“Then he added suddenly in a voice of unnatural actuality, `But I know something now, Eames. I knew it when I saw the clouds turn pink.’
“`What do you mean?’ asked Eames. `What did you know?’
“`I knew for the first time that murder is really wrong.’
“He gripped Dr. Eames’s hand and groped his way somewhat unsteadily to the door. Before he had vanished through it he had added, `It’s very dangerous, though, when a man thinks for a split second that he understands death.’
“Dr. Eames remained in repose and rumination some hours after his late assailant had left. Then he rose, took his hat and umbrella, and went for a brisk if rotatory walk. Several times, however, he stood outside the villa with the spotted blinds, studying them intently with his head slightly on one side. Some took him for a lunatic and some for an intending purchaser. He is not yet sure that the two characters would be widely different.
“The above narrative has been constructed on a principle which is, in the opinion of the undersigned persons, new in the art of letters. Each of the two actors is described as he appeared to the other. But the undersigned persons absolutely guarantee the exactitude of the story; and if their version of the thing be questioned, they, the undersigned persons, would deucedly well like to know who does know about it if they don’t.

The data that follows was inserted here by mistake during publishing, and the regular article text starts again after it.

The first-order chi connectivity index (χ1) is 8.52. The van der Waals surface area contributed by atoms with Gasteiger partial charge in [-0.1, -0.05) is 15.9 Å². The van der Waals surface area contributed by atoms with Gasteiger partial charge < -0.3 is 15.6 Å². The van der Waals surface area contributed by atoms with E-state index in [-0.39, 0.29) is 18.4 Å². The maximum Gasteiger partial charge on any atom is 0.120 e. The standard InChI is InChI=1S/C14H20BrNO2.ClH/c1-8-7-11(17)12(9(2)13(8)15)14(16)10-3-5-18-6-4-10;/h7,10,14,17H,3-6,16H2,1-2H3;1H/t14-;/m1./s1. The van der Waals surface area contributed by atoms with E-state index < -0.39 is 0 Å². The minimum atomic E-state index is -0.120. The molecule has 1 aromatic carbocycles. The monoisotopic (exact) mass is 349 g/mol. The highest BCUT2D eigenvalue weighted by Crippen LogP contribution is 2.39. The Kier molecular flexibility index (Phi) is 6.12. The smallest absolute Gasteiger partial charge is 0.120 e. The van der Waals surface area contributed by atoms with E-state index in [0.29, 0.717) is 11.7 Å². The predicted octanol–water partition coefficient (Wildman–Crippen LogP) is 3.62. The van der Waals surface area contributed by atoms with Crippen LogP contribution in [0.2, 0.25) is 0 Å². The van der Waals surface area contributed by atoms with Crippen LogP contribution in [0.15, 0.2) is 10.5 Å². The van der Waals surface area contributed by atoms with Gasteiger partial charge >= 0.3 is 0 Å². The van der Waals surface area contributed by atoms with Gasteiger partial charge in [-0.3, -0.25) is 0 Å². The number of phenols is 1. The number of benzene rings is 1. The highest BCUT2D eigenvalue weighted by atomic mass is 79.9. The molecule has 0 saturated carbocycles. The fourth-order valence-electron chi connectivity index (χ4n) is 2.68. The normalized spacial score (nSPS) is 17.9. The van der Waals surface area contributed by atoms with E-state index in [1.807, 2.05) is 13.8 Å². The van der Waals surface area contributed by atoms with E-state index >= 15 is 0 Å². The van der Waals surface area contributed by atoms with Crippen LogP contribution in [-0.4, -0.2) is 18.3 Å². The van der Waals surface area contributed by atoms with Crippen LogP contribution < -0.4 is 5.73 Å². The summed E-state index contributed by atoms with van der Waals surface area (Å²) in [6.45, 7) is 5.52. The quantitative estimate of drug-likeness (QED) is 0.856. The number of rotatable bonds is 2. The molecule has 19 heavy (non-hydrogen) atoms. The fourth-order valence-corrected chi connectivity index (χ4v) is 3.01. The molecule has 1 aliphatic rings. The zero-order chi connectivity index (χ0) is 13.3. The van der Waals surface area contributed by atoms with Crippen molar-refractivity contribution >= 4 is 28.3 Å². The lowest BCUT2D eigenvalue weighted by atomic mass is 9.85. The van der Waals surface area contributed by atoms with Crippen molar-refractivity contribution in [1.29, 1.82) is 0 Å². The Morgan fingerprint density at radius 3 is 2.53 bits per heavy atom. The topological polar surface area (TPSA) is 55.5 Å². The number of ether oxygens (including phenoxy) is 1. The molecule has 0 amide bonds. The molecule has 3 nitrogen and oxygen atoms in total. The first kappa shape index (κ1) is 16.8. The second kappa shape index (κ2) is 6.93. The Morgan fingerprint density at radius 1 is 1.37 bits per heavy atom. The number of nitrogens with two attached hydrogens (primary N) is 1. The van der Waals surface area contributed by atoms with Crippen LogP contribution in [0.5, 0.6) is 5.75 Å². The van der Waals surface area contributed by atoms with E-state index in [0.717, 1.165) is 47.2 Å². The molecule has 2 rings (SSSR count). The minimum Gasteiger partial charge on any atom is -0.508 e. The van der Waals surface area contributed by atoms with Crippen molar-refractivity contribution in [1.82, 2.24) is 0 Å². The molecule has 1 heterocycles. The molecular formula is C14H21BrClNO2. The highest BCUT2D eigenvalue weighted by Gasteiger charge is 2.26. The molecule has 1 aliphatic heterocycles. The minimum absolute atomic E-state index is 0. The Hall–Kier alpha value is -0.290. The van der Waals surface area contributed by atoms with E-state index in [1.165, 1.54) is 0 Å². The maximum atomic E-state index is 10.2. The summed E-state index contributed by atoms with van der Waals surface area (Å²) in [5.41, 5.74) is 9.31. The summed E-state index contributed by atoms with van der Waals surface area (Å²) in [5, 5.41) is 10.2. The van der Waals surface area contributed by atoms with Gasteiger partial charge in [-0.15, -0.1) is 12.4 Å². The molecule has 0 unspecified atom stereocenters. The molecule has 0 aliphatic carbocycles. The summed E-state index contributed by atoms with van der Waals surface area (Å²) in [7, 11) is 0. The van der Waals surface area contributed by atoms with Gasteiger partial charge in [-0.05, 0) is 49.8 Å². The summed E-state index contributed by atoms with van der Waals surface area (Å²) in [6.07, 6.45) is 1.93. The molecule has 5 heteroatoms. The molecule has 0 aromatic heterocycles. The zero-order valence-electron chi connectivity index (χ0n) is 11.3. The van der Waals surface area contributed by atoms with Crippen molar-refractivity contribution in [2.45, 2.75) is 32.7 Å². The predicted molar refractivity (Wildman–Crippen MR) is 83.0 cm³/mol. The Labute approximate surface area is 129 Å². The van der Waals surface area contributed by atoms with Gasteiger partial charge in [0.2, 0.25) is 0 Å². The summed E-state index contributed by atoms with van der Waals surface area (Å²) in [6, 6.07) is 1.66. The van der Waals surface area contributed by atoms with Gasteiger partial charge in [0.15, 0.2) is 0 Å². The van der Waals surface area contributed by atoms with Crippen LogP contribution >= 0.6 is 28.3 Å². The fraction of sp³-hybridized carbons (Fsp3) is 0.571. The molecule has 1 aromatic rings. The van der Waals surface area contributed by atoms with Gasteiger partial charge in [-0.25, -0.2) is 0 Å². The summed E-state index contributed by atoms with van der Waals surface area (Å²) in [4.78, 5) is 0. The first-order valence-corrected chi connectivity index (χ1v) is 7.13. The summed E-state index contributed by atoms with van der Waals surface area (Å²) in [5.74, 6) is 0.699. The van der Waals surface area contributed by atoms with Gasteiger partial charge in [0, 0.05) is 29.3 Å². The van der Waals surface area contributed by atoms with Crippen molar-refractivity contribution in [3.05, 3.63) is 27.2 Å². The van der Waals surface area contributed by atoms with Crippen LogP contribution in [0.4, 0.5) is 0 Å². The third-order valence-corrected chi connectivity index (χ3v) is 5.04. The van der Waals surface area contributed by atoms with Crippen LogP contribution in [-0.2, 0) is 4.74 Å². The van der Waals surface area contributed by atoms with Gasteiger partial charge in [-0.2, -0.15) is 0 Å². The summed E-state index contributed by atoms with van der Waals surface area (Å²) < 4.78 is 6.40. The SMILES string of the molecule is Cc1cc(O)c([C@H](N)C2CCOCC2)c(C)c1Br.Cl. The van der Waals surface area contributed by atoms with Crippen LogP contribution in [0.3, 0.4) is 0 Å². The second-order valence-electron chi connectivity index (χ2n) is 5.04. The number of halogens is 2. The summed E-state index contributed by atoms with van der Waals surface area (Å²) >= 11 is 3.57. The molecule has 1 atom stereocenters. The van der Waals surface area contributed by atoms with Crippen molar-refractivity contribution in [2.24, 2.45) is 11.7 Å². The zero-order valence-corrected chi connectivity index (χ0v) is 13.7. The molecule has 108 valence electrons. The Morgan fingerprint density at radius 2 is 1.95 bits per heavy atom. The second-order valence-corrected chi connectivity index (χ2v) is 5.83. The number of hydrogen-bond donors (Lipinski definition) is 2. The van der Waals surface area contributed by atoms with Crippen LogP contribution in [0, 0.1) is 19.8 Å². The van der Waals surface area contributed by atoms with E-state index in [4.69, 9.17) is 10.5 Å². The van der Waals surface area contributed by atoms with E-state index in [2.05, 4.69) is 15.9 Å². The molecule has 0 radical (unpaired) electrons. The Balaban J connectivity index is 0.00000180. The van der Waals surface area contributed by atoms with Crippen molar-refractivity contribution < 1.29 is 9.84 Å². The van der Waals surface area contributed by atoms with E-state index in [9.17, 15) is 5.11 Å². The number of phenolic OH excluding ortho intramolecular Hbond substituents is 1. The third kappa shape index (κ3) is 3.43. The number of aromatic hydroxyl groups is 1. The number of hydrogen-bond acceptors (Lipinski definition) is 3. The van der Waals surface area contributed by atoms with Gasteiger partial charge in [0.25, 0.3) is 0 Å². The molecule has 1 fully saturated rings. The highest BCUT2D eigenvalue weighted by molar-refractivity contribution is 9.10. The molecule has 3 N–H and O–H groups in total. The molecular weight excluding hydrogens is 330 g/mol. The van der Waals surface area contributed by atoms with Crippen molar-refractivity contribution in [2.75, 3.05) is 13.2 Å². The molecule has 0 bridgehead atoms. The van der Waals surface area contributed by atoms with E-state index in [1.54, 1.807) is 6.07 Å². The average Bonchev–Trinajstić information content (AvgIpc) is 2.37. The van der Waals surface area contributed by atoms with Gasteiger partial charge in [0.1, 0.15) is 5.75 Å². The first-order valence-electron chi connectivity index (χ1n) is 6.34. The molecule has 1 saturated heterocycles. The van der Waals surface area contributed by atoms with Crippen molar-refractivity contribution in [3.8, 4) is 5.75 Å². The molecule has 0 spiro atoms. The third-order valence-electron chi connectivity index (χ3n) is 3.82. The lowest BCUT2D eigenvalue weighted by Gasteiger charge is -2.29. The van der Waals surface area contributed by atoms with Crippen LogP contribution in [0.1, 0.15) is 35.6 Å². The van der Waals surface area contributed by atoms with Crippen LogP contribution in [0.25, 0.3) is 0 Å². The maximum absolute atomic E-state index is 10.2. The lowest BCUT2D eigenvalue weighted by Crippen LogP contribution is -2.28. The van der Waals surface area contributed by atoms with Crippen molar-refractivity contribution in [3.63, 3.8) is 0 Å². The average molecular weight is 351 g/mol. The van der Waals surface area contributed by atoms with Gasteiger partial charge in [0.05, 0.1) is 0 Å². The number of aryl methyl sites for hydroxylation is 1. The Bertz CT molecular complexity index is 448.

“The undersigned persons will now adjourn to `The Spotted Dog’ for beer. Farewell.
James Emerson Eames,
“Warden of Brakespeare College, Cambridge.
The Two Curates;
or, the Burglary Charge
Arthur Inglewood handed the document he had just read to the leaders of the prosecution, who examined it with their heads together. Both the Jew and the American were of sensitive and excitable stocks, and they revealed by the jumpings and bumpings of the black head and the yellow that nothing could be done in the way of denial of the document. The letter from the Warden was as authentic as the letter from the Sub-Warden, however regrettably different in dignity and social tone.
“Very few words,” said Inglewood, “are required to conclude our case in this matter. Surely it is now plain that our client carried his pistol about with the eccentric but innocent purpose of giving a wholesome scare to those whom he regarded as blasphemers. In each case the scare was so wholesome that the victim himself has dated from it as from a new birth. Smith, so far from being a madman, is rather a mad doctor— he walks the world curing frenzies and not distributing them. That is the answer to the two unanswerable questions which I put to the prosecutors. That is why they dared not produce a line by any one who had actually confronted the pistol. All who had actually confronted the pistol confessed that they had profited by it.